Before long we were making our way back down the valley to Lukla and the return flight to Kathmandu. Back in Kathmandu we had a couple of days before everyone had to depart. We spent one afternoon wandering around the city and visiting a haven called the 'Garden of Dreams' where for a small fee, you could lie on the grass and order great food in a nice restaurant away from the madness of the city. Sat morning a bunch of us hired taxis to take us to Bhaktapur, a medieval city about 30 mins from Kathmandu. Its full of temples and little side streets of shops, great for a wander. On the last night we all went out to Rum Doodles, a famous bar and restaurant in Kathmandu with trekking groups. They give you a cardboard foot at the end of the night which you decorate with your team's trip and names etc. I was nominated as the artist for the team. Frances and Andy both wrote and recited funny poems as thanks for Pasang and the group.

At this point everyone was pretty tired from the last 3 weeks, and bar me, they all had to head to the airport at 6am the next morning for their flights. My flight was at 9pm Sunday night so I had a day of sightseeing planned. However at 230am that night, my stomach had different ideas. The whole trip I didn't have any health problems, even though we had heard stories about the cleanliness of the teahouses. However the pizza I had in the most touristy joint in town had decided to give me the worst food poisoning of my life, no kidding. I won't go into the details but I was glad I wasn't on the flights home with the others, there's no way I would have made it. Instead of spending my last day wandering the sights of the monkey temple and doing last minute shopping, I had to ask for a super late check out and stay in the hotel room for the day. Not the best way to end the holiday and it takes a lot to take me down. Poor Pasang also had food poisoning and he's practically a local. After saying goodbye to him and wishing him well, I managed to drag myself to the airport for my flights home and thankfully slept most of the way.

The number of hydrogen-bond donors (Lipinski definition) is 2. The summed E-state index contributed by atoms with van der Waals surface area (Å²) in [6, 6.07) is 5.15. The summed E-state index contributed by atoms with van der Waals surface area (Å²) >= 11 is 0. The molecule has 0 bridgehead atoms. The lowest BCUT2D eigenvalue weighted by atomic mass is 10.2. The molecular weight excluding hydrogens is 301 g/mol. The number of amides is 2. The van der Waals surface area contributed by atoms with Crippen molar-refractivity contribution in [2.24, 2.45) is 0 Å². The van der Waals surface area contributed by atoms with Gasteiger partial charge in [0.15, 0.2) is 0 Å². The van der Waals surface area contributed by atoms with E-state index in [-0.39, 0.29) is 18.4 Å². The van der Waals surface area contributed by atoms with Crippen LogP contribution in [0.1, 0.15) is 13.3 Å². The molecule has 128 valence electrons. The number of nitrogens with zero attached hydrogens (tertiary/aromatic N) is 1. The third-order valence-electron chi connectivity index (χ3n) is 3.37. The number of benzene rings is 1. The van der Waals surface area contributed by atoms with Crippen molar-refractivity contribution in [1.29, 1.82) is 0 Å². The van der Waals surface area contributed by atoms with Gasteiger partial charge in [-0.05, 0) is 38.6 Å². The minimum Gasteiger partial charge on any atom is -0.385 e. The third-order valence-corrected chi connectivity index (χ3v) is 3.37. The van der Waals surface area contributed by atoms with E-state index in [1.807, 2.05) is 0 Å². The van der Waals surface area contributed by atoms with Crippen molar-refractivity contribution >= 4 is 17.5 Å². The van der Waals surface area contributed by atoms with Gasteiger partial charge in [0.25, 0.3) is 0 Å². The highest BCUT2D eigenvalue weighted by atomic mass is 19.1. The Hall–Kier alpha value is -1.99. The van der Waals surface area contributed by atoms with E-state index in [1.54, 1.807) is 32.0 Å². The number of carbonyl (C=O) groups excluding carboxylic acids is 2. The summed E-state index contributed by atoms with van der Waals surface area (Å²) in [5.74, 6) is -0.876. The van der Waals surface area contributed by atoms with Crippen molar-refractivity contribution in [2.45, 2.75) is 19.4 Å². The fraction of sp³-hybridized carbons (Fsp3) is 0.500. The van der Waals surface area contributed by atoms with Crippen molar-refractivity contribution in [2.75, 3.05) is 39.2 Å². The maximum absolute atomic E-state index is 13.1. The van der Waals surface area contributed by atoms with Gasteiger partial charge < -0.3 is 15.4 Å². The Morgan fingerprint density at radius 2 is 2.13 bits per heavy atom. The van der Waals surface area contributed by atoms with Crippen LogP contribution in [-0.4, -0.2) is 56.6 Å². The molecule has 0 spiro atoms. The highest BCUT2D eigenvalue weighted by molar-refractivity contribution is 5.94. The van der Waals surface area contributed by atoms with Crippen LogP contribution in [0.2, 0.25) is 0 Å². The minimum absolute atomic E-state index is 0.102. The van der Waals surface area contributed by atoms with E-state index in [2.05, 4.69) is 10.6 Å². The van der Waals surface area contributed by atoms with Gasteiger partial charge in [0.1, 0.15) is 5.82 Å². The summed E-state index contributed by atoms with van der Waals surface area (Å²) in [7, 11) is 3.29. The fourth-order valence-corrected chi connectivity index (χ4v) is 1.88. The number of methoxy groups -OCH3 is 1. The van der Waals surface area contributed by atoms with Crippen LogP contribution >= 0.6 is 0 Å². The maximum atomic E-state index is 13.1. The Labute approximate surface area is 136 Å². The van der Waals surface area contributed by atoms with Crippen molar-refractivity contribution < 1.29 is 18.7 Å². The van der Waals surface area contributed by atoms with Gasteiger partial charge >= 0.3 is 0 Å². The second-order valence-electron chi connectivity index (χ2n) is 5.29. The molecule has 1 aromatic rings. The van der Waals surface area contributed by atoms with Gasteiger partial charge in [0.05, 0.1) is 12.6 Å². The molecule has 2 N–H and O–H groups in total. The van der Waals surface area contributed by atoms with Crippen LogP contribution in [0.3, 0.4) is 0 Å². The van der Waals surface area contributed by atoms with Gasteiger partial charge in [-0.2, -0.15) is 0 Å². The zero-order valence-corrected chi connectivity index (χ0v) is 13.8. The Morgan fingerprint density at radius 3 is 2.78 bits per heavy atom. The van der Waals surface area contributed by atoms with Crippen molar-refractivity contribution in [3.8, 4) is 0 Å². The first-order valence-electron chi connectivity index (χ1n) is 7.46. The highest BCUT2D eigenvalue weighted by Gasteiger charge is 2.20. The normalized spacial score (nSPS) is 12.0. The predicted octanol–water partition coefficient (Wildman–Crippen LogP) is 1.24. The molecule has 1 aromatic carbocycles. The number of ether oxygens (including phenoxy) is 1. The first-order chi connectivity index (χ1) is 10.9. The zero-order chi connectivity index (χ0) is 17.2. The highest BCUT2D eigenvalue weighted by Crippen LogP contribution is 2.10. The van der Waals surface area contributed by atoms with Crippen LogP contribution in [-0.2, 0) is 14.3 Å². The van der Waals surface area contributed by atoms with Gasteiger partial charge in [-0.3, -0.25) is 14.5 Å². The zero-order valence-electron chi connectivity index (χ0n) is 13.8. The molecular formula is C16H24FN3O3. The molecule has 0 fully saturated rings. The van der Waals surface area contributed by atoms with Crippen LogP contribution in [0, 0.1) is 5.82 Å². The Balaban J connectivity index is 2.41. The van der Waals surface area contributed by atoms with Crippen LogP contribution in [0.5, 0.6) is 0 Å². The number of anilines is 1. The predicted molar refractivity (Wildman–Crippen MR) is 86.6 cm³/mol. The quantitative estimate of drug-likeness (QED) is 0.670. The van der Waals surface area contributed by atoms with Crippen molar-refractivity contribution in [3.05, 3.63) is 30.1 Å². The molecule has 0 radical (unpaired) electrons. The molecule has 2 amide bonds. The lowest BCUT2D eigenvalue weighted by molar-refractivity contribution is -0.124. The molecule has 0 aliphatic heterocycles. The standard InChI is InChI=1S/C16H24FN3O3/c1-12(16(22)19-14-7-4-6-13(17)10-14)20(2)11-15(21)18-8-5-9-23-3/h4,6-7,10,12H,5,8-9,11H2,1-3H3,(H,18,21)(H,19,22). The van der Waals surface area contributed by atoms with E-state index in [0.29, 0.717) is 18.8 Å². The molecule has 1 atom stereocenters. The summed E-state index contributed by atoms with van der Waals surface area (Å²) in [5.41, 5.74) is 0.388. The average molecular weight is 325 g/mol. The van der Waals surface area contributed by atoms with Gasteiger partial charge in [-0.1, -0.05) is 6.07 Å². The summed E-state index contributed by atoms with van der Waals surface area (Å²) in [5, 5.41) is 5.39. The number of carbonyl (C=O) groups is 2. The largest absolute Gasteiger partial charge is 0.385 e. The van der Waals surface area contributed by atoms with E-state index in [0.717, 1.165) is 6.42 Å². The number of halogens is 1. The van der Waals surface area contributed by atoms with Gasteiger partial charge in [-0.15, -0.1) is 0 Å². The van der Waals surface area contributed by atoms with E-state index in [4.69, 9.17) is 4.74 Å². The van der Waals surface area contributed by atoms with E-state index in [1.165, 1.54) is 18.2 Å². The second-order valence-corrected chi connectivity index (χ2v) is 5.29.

Even that ending couldn't take away from the best holiday ever though. Despite losing 8lbs and having my hands swell up and break into sores from a weird allergic reaction to the cold (as a doctor in one of the villages told me) I would do it all again in a minute. Already a few of us are talking about another trip out there to do some more peaks. I know this is a longer post than normal but there was so much crammed into those 3 wonderful weeks. Here's a link to the photos although it was so hard to capture the vastness and beauty of the Himalayas Other people took the group photos at the top of the passes and peaks so as they come in I'll add them to the rest.

I'm off to NY now to visit some old friends and then catch some much needed warmth in Miami. Till next time, Namaste!


Saturday, April 28, 2012